Whether they’re rolling the red carpet out for A-list celebrities or shirking their duties on the court, Forbes’ annual valuation has the Knicks ranked as the most valuable team in the NBA for the second year in a row. The Lakers finished second, and so the drum beats on for large market teams in the NBA, regardless of win-loss record.
No team has benefited more than the New York Knicks. The NBA’s most valuable team for a second straight year, the Knicks are now worth $1.4 billion, up 27% from a year ago. A three-year, $1 billion renovation of Madison Square Garden pushed the Knicks’ revenue to $287 million, net of revenue sharing, last season. The Knicks’ average TV rating on the MSG Network was 3.1, up 71% from the previous season, as the team made the second round of the playoffs for the first time since 2000 (both the Knicks and MSG are owned by publicly traded Madison Square Garden Company). The playoff run and arena renovation helped the Knicks generate operating income (earnings before interest, taxes, depreciation and amortization) of $96 million–a record for an NBA franchise.
Rounding out the billionaire’s club among NBA teams, are the Lakers, valued at $1.35 billion, and the Bulls, worth $1 billion after leading the league in attendance for the last four years without wasting much in payroll (ask Omer Asik). The Celtics ($845 million) and the Nets — following their move across two rivers to Brooklyn ($780 million) round out the top five.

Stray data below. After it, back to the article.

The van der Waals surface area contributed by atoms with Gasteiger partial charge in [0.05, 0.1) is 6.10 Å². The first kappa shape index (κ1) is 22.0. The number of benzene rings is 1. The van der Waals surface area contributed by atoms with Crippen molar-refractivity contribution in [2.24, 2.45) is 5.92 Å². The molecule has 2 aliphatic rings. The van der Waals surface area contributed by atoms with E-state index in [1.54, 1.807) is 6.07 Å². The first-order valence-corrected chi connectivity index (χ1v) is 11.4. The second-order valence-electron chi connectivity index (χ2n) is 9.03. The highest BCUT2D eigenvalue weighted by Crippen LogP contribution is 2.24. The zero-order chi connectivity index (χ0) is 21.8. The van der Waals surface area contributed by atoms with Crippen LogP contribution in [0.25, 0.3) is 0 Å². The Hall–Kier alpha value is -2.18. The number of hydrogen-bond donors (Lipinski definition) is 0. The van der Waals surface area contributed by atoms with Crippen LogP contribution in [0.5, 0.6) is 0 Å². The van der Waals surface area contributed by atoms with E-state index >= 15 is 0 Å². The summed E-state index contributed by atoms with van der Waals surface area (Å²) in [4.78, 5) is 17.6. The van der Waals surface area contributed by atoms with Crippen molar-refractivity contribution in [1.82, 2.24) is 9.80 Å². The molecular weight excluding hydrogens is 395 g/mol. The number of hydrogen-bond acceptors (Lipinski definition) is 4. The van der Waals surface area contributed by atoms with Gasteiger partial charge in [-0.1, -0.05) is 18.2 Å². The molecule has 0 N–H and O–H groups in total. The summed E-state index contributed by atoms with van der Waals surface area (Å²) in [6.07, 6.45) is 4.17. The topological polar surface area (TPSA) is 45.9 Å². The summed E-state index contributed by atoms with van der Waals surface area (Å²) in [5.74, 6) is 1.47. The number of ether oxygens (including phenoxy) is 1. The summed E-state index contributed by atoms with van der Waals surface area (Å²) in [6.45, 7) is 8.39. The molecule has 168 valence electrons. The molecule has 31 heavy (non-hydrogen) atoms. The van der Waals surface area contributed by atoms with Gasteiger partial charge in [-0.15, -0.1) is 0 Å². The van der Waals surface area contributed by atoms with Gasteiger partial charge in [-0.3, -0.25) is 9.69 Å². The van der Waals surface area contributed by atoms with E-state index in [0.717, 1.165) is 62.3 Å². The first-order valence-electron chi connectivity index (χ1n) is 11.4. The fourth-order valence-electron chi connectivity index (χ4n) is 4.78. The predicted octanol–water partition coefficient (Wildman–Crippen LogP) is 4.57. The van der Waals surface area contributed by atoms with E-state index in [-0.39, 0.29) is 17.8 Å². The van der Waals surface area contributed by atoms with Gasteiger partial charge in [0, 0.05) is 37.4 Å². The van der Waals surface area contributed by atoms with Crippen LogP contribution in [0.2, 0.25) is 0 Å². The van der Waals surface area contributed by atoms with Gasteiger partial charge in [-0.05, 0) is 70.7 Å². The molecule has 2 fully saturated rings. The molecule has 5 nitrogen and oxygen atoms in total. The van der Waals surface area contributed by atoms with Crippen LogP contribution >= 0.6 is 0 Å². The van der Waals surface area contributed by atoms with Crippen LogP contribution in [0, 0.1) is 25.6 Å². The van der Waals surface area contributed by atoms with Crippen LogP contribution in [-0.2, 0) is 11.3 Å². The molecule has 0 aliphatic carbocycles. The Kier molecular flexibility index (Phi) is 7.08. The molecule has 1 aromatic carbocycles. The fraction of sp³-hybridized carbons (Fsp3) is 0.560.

Forbes also estimates that the average franchise is now worth $634 million, which is up 25 percent from a year ago. Also, profits have doubled to an all-time high (not sure if inflation is figured into the equation) of $23.7 million in gross profit per team.
The bottom five starts with the Timberwolves at No. 26 ($430 million), the Hawks at No. 27 ($425 million), the Pelicans ($420 million), the Bobcats ($410 million) and the woeful Milwaukee Bucks, who are worth the lowest, at just $405 million. The Bucks also have four “serious suitors” for the team, as current 78-year-old owner Herb Kohl tries to hang on to partial ownership without moving the team out of Milwaukee.
But even with the struggling franchises, there’s a lot to say about Stern’s impact during his tenure as commissioner. He’ll hand the reins over to his deputy Adam Silver next month, and Forbes pays deference to the man, the myth, the smirking legend that is Stern.
Forbes estimates that the NBA had revenues of $118 million for the 1982-83 season, the last year before Stern took over as the head honcho. Last year, the NBA’s total revenue was in the vicinity of $4.6 billion. If you want to know why so many long-time NBA fans venerate Stern even as he appeared stuck in the past while making decisions the last few years, that discrepancy is a big reason why.
God bless David Stern and God bless the NBA.